I remember as a child sitting on the couch with my dad watching baseball.  My dad was a devout Phillies fan.  One year we had made the pilgrimage to Cooperstown, NY to the National Baseball Hall of Fame.  I was in elementary school and let me tell you I was bored to tears.  We would also eat hot dogs and ice cream in the little plastic helmets at Reading Phillies games under the blazing sun.

This is the 2008 World Series trophy that traveled around last year for fans to view.  If you can't tell, I was frozen.  All I remember from that night was that it was very, very cold (hence my three layers of clothing) and the unbelievable line of people to have their picture taken with the trophy.

My husband who is not a sports fan bought season tickets to see the minor league team that now resides close by. And now for the third year in a row, we will sit and enjoy the games with friends.  We will sit in the same seats that we have occupied since the team's inaugural game in the new stadium. Tonight marks the night of the start of the season with the team's first home game.

The boys will ogle the players girlfriends or groupies, people will dress up in their outrageous outfits, drunks will heckle, and we will gorge ourselves on rare occasions on hot dogs, popcorn, peanuts, and maybe a beer or two.  We will chat with friends that we have made with other ticket holders around us, sing "Take Me Out to the Ball Game" during the 7th inning, and we will once again question repeatedly why they don't sell Cracker Jacks at the stadium.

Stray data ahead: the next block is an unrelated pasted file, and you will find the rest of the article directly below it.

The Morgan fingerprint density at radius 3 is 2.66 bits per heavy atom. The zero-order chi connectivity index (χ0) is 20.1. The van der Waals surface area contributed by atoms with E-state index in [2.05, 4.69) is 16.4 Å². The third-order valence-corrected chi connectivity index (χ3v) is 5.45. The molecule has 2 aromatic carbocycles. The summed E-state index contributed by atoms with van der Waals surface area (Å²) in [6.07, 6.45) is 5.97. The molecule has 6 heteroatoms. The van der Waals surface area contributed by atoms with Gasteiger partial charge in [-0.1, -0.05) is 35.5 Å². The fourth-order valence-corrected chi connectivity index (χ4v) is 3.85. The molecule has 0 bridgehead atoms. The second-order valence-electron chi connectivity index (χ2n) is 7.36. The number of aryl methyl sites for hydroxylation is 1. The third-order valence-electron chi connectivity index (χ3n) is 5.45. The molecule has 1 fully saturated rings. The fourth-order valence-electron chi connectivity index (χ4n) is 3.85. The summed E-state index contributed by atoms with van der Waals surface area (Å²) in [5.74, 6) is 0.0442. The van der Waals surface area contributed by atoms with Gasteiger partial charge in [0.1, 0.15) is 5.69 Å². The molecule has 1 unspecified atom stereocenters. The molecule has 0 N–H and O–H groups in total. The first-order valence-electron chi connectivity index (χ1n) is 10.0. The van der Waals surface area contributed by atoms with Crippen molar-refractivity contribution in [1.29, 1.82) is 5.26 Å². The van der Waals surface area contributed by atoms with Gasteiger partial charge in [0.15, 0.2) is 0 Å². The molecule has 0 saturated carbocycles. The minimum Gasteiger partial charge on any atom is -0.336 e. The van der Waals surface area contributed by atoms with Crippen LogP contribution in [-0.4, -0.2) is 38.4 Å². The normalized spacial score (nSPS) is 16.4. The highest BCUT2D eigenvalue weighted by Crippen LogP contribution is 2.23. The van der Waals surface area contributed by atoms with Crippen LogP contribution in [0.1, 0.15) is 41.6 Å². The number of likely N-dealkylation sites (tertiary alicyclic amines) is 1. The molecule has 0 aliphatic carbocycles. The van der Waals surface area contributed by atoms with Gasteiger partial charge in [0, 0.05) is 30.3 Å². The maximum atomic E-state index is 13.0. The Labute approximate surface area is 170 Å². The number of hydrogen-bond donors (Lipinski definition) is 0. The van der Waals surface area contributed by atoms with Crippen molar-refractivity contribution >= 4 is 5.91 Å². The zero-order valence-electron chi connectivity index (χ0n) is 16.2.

I have to say it was pretty boring last year compared to the previous year when their outfielder threw a temper tantrum, cursed the umpire, and then went into the dugout and threw a bat onto the field. He was ejected of course.  Needless to say he had a wee bit of a temper.  His outburst was the highlight of the game.  There was also the night they went through almost all of their pitchers and the first basemen was sent in to pitch and struck out two or three players in a row.  We still joke that he probably has the best pitching average in the league. Sad, but true.

Of course there was the flying bat incident last year.  Beware of flying balls and bats reads the signs.That would be good to remember. That is also why when we take the girls this year, we will be sitting on the lawn on a blanket far from flying projectiles (except of course for the occasional t-shirt or koozie).

Hopefully, there will also be no need to remind any overzealous fans whose mouth gets away from them that it is afterall just a game (and that there are little kids present).  If you have a blue mouth (yes, that means you, Mr. Yankee Man), watch out for flying balls, bats, and mad mamas.

Want more Wordful Wednesday, click here.

Tuesday, April 13, 2010

Our "Forever House"

Four years ago we lived in a nice neighborhood, full of families who commuted to work over the river to a neighboring state.  They were lured to live here by the lower cost of living, especially the lower taxes.  My husband, born nearby, worked over the river and commuted about an hour away while I commuted an hour in the opposite direction to my job at a public school.  We lived outside of a small city. Our neighbors in the development where we lived had ties over the river and were not over friendly. For the most part we never made it beyond saying hello. The school district also faced a lot of problems: budget shortages, weapons, drugs, gangs, poor test scores, and the list went on.